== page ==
It’s like those moments when you are hearing a sermon and you say: “Well, the preacher is talking specifically to me” (so you think). That’s what happened yesterday as I listened to the President’s impromptu speech on the Blackmans racial burden. It was amazing to see the POTUS weigh into what is perhaps the deepest part of the American cultural pool; the true section of (sorry fellow Star trek fans) the Undiscovered Country we Black men live in, every moment of our waking lives. I often imagine the amount of violence against our fellow White Americans that would occur if we were not able to channel many of these non-physical dangerous events into humor. Pretend to not see what we clearly see. The daily slights if taken in straight doses, would simply drive a brother insane. For too many of our young Black men that violence is indeed released; although it is visited solely upon other Black young men; and thus the absence of a national concern. However, if and when the Trayvons’ of this nation start to “stand their ground”, and shoot first; there might then be a national effort in support of integrating young Black-men into the promises and possibilities of our nation. I do know that presently, any Blackman in America who is unable to “manage” an insult will fail in the workforce (common laborer or management), will be unable to take care of their family, will be soon dead, in a mental institution or in prison. Managing an insult means that you decided when your death (physical or psychological) has meaning. If you are engaged in a mission of service to others; you must weigh and decided (often in seconds); if your death (right then) serves a selfish-personal, rather than a group purpose. I have always counseled young Black men to: “Look, let’s just live to fight another day”; this calls for a different, and more difficult type of courage; but it is born in the idea that you have a unique purpose and calling in life; and therefore you can’t just decide to end that life because of one of the many slights you will encounter as you navigate this nation as a man of color; for the slights and insults will never end. And yes; to get through this life you may at times need to engage in politically conscious humor; for the ultimate reality of our Blackness is forever inescapable. I thought back to the 1990’s, when as a NYC principal I was vacationing in the Caribbean. I walked pass the hotel pool and a White gentleman (with an American accent) ask me to: “bring him some fresh towels”. Utilizing my ability to instantly produce a Caribbean accent (my heritage); “Right away sir!”, I said. I then proceeded to the laundry room. My sudden appearance startled and worried the ladies who were working there, as they thought something must have gone terribly wrong for a guest to show up in their workspace; and they were right, something had indeed gone very wrong. I greeted them and assured them that nothing was wrong, but I needed their help. They all showed signs of relief. But their relaxed mood was short-lived as I introduced what was to be their second and perhaps, greatest shock. I asked for some gloves and a stack of towels; I then proceeded to drag the white towels on the wet floor until they were clearly filthy. The women in the laundry room had a look on their faces (but did not say a word) that said: “Now, we have heard (and perhaps seen) some crazy acts performed by American tourist but this…” I then carried the wet filthy towels back to the pool and threw them on the reclining sunning American tourist. “Your towels sir”; I announced. As I walked away toward the front desk, and the hotel exit. He followed behind me, and I could hear him say agitatedly to the young lady at the desk: “I want to report one of your workers; that man……”. But as I exited through the door I could hear her saying: “But sir, he is not one of our employees, he is a guest at the hotel”. For the rest of my stay I would receive an “our champion” smile from every employee I passed in the hotel; the restaurant staff and bartender absolutely refused to accept any money from me; and no one else ask me for towels.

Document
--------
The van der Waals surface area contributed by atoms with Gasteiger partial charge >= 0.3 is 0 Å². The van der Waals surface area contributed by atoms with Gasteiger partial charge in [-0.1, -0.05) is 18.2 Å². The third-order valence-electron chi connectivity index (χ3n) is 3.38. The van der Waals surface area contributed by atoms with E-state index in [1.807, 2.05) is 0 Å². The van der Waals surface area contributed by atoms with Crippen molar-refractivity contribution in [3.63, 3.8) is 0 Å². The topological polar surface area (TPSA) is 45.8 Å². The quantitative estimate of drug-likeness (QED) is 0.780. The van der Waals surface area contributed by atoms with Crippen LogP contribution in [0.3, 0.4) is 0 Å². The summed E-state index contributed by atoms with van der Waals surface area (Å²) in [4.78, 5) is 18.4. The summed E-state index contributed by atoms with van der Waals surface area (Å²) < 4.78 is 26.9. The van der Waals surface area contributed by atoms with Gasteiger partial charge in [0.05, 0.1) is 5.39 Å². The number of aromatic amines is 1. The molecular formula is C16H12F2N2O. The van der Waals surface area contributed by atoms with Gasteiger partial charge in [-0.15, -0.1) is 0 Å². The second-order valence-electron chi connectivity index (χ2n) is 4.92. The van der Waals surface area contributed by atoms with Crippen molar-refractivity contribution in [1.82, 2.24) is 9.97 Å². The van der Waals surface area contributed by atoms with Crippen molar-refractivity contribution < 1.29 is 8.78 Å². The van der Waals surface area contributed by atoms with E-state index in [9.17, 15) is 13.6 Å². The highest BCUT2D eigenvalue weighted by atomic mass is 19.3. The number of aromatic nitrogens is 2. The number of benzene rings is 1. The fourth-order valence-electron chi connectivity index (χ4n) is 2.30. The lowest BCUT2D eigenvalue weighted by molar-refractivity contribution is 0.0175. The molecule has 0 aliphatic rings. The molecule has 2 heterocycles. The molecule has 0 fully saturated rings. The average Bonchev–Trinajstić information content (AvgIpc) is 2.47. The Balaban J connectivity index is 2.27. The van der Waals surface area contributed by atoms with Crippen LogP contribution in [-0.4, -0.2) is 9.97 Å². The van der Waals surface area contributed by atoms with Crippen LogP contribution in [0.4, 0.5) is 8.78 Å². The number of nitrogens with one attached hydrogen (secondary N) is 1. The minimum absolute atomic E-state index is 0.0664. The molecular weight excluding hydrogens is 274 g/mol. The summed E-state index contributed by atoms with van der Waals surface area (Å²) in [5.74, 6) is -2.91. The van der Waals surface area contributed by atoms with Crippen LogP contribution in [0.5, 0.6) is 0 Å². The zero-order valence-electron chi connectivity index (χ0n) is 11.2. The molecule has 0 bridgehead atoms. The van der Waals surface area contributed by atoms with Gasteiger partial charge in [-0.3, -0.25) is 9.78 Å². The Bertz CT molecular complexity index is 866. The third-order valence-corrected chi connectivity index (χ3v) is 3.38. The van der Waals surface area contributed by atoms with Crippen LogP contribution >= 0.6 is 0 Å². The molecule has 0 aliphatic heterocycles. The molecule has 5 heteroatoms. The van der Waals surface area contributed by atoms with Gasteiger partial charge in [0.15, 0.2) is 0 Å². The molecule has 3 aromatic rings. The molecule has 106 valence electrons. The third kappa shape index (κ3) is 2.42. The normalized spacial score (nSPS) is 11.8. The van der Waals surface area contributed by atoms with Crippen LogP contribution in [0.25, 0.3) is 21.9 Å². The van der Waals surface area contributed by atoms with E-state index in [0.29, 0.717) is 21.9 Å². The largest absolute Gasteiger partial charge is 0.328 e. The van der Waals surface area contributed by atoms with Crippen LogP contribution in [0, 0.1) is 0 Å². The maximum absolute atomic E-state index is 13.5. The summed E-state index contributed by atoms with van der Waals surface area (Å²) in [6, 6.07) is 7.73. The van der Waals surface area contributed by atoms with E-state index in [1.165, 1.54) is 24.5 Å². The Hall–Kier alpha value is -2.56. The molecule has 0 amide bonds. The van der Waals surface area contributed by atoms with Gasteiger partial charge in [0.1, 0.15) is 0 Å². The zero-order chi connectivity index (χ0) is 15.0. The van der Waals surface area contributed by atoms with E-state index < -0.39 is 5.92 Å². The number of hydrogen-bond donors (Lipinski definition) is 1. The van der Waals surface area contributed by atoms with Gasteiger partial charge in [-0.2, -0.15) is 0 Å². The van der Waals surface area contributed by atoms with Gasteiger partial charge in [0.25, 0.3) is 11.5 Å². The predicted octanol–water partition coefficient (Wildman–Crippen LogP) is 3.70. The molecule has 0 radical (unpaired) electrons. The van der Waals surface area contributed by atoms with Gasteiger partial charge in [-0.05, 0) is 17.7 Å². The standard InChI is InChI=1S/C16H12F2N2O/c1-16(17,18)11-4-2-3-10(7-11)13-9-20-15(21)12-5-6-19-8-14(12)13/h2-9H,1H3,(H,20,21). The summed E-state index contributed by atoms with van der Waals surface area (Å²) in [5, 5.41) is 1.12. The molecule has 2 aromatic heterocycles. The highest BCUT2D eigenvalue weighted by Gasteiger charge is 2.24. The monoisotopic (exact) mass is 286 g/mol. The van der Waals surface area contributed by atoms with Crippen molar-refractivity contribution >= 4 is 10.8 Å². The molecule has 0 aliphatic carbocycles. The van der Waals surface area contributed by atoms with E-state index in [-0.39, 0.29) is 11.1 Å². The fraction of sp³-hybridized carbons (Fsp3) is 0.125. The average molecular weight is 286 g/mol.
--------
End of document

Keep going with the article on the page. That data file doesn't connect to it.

Trayvon never had a chance for justice, based on the composition of the jury…
Juror B-37: “George Zimmerman learned his lesson”. First, what lesson did George and other vigilantes in waiting really learn? And do we want to teach a lesson through murdering a child?
Education (particularly cultural literacy) is so important; what you don’t know can hurt others……
Neither the Judge nor the prosecution understood that race was a determining factor in this tragedy; however the “clever” and better prepared defense team clearly understood it. Their job (as they saw it) was to make a social-cultural link between George Zimmerman and the jury; such that the members of the jury would, at the end of the day, feel that on that terrible evening, they too would have shot and killed Trayvon Martin.
Do we not only need to diversify juries; but also prosecution teams; Judgeships?
Having a difficult time communicating with my “inner-feminist”. A women judge (who prohibited the mention and use of race as a factor in this case); and an all-female Jury; and a clearly incompetent woman States Attorney (“Trayvon was profiled, but not racially profiled”; Huh?) I often imagine that perhaps we would have a better world if women were in charge; but this case is not a model for that type of imaginative thinking….